Many churches throughout the world use a Bible reading schedule called a "lectionary." It's just a fancy word meaning "selected readings." Posts like this reflect on the readings for an upcoming Sunday or other Church holiday, as found in the three-year lectionary.
Our Gospel for this week is from Mark 12:38-44. It would be very easy to skip directly to verse 41. After all, the last four verses are relatively easy to deal with. God honors the trust shown by giving even when we have limited means.
Does this idea tie directly to the earlier three verses? Maybe someone will put in a comment pointing me to a connection. There is a bridge with the idea of widows, but verse 40 speaks against taking from widows and verse 43 commends the idea of widows giving. I am inclined to say the paragraph break is a relatively large break and that Mark is telling us about something different.
So, in verses 38-40 Jesus warns against the scribes. They have clothing that signifies rank. They expect to be treated with honor. They take even the few resources held by elderly women. They speak just to be heard. My question is whether this is best applied to people today who are overtly religious. In some instances, it does apply. I think particularly of those who preach (and live) a “prosperity gospel.” Some have made themselves wealthy and expect to be treated as nobility because they view themselves as God’s messengers.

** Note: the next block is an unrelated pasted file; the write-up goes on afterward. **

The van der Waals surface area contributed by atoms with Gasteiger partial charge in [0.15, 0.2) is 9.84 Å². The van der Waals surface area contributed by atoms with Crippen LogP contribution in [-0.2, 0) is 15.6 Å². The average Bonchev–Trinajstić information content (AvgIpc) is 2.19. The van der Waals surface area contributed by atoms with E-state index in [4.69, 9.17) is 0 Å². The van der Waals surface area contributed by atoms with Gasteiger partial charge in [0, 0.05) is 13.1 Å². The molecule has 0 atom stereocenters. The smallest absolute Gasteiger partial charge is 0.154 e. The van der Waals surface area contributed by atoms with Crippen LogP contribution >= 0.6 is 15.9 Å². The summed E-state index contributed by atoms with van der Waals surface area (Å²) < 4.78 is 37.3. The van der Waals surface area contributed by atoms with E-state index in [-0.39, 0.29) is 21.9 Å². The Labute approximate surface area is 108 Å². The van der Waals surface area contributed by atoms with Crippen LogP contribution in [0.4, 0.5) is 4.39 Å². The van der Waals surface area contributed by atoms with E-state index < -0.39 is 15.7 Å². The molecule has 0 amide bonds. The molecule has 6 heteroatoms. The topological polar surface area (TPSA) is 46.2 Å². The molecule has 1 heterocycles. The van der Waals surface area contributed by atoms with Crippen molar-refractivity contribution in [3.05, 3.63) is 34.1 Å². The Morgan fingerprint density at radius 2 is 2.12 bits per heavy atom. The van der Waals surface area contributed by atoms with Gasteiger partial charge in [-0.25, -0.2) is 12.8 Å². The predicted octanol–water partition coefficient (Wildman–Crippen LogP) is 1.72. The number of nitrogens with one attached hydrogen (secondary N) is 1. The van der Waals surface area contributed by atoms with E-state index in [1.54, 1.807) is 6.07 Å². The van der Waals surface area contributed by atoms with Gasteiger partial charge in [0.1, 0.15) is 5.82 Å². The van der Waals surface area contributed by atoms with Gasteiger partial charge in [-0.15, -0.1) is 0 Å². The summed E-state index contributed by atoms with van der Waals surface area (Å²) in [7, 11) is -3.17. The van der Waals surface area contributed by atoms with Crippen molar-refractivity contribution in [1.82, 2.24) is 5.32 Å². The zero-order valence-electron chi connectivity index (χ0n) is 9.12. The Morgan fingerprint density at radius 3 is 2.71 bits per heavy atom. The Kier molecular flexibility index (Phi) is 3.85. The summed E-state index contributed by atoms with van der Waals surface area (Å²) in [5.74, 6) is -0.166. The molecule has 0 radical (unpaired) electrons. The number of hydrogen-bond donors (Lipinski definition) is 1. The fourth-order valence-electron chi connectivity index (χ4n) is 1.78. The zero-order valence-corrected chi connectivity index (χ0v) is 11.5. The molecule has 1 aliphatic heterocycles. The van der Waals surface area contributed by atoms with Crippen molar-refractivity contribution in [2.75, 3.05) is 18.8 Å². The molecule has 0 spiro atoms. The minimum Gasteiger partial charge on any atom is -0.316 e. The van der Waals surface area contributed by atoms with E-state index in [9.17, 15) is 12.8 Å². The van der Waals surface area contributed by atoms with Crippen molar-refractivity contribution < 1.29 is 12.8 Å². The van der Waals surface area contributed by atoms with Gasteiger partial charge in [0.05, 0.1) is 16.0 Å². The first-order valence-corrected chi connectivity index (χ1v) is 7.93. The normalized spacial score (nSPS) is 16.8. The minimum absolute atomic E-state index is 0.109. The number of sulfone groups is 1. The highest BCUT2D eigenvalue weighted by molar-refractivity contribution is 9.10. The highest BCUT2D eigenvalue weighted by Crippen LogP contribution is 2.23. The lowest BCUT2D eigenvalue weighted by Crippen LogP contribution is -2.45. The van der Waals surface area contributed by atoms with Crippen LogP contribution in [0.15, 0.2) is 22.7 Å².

In contrast, I think the passage is sometimes wrongly applied. I’ who normally wear a clerical collar at work, have been accused of being like the scribes. And I do wear a long robe when conducting a church service. Sometimes people treat me with honor and dference. Sometimes not. Really, I just want the coffee I bought to be hot and fresh, and you could repay my courtesy with yours.
What I aim to say is that identifying these scribes is not as easy as it seems. One could make an argument that if Jesus were speaking to our community today he would speak of academic or political elites as he did of the scribes. You choose the discipline or the party. The figures may be those we should avoid. Some would want to be honored because of their alignment, and then would use that honor to silence or harm others.
If the shoe fits, beware of the person. If it fits you or me, lt’s take it off and use our positions, our honor, our “privilege,” for the good of our world.
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